Our regression model, using results from 117 judicial candidates, shows that the total number of saves was associated with all three selected factors: judicial ratings, ballot order, and the overall number of views a candidate received on the BallotReady site. The models indicate that a percentage increase in judicial ratings of a candidate (where 100% indicates all bar associations rated a candidate highly qualified) resulted in 4.5 unit increase in the total number of saves of the candidate. By comparison, a candidate changing their ballot position by one place (for instance from 2nd to 1st on the ballot) only led to additional 0.93 total number of saves, and a standard unit increase in total views is related with 0.27 unit increase in total number of saves.

We believe our findings demonstrate that BallotReady users are sensitive to indicators of judicial quality and are using BallotReady to make more informed choices. However, in analyzing our data, we encountered an interesting dynamic—the vast majority of judges are recommended for retention by bar associations. In our data set, 93 candidates (80% of the total candidates) received only positive recommendations, and 105 candidates (90% of total candidates in our data set) received positive recommendations from 90% of bar associations.

This could indicate that most judges are, in fact, highly qualified and deserve to be retained. It could also reflect the realities of the politics of bar association recommendations. Knowing that most judges will be re-elected and will continue working with their lawyers, bar associations may reserve bad ratings for judges guilty of truly egregious actions. So even conscientious voters seeking out objective measures of quality may be unable to find the information they need to truly differentiate.

These insights lead to a number of takeaways for both the voter and the public administrator seeking to increase vote quality, but they may uncover more questions than answers. It is reassuring that many individuals in our country are seeking to vote informed for lesser-known races, and objective measures do seem to impact their decisions. Such objective measures, however, are few and far between, and those that do exist may themselves be unduly impacted by politics.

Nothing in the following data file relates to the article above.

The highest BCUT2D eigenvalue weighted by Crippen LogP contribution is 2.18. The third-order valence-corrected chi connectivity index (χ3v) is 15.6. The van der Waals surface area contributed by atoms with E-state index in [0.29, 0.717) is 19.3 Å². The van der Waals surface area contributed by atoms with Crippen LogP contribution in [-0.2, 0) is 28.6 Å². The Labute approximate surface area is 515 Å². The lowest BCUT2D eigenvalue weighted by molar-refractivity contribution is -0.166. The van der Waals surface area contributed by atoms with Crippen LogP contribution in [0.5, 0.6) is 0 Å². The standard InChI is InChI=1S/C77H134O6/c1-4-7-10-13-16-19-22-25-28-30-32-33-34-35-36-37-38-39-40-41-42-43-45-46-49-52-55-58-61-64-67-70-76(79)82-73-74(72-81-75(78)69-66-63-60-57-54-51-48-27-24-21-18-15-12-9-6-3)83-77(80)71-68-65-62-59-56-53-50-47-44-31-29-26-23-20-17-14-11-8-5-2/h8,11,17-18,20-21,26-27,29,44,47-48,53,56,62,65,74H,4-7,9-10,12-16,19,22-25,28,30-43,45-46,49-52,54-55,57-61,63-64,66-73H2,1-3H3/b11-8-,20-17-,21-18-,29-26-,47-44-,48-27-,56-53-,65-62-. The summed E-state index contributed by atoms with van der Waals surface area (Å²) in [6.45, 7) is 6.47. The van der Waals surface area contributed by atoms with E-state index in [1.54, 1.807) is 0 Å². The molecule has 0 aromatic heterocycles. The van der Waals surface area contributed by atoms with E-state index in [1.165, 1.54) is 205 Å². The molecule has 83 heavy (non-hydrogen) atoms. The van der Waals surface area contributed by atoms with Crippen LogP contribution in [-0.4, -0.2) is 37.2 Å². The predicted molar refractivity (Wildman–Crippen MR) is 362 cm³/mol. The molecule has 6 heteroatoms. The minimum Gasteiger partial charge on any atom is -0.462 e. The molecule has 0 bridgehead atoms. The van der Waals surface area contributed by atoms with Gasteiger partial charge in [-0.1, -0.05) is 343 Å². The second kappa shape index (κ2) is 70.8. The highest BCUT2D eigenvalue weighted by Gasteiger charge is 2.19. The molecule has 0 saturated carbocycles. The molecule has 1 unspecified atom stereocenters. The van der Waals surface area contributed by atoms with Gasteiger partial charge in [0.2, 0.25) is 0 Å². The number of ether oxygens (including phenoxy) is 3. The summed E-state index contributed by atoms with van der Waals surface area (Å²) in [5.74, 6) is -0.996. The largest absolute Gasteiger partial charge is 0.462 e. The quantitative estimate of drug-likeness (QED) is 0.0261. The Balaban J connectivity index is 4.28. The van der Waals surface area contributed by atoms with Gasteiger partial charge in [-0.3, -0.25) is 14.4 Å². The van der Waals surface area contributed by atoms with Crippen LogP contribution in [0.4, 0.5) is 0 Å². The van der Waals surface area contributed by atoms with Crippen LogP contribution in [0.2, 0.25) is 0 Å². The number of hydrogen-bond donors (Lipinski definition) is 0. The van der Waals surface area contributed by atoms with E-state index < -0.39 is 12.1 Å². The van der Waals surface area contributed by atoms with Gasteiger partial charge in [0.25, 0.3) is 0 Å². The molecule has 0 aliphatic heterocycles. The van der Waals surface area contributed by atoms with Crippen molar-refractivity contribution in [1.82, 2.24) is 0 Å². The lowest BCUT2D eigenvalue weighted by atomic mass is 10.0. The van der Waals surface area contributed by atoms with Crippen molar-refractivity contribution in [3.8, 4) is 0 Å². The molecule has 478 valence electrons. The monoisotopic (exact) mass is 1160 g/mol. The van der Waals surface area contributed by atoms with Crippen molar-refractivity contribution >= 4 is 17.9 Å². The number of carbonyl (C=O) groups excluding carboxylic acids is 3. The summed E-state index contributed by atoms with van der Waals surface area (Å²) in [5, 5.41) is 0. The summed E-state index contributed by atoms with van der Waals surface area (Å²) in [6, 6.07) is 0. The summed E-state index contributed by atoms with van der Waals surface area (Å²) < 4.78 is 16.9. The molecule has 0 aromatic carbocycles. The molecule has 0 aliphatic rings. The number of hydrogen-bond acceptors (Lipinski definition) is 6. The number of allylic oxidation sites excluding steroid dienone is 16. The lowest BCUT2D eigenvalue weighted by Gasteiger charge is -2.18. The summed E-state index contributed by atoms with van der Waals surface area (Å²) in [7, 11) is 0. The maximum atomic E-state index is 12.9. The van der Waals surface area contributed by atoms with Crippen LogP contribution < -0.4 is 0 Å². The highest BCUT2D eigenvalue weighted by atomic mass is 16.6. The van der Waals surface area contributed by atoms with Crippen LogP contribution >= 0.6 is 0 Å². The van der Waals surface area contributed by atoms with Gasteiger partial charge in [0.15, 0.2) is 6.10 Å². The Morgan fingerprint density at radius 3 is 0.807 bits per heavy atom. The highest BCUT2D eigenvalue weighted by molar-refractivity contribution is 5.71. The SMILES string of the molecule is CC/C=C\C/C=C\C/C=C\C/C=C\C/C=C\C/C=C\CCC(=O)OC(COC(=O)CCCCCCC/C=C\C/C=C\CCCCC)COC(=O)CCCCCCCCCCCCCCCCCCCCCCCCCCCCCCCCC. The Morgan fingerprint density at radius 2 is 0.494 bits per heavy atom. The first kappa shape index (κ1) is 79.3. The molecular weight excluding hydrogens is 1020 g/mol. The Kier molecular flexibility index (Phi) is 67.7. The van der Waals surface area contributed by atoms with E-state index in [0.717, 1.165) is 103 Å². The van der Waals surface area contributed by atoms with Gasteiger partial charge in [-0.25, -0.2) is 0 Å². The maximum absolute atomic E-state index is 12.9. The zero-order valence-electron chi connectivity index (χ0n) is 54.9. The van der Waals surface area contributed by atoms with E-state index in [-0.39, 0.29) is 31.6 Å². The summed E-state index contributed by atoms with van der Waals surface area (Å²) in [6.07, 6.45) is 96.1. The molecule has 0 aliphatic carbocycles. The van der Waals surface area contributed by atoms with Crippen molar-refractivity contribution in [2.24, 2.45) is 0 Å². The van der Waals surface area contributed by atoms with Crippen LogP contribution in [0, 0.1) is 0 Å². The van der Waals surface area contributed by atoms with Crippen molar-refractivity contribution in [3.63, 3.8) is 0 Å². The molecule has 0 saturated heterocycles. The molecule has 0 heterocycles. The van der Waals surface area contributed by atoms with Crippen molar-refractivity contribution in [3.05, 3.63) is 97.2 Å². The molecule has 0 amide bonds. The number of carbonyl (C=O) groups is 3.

As BallotReady continues to cover more elections, we will continue to pay close attention to the complex relationships between bar association ratings, user behavior, and election outcomes. In the meantime, all Philadelphia residents have the opportunity to cast an informed vote this month—for judicial candidates as well as other municipal offices. BallotReady has partnered with Philadelphia’s Committee of Seventy to create a voter guide to the May 16 Philadelphia municipal election. Check it out at and don’t forget to vote and vote informed.

BallotReady is a nonpartisan voter guide to every race and referendum on the ballot that was created because elected officials matter—at all levels—and it should be easier to vote informed.  Voters who come to BallotReady enter their address to view the entire ballot. From there, they can compare candidates based on biography, endorsements, issue stances, and news articles, and then save their choices to use in the voting booth. Last fall, BallotReady was live in 12 states, covering 15,000 candidates, and saw over 1 million visits.

Fels Institute of Government

The Fels Institute of Government
3814 Walnut St. 
Philadelphia, PA 19104

(215) 898-7326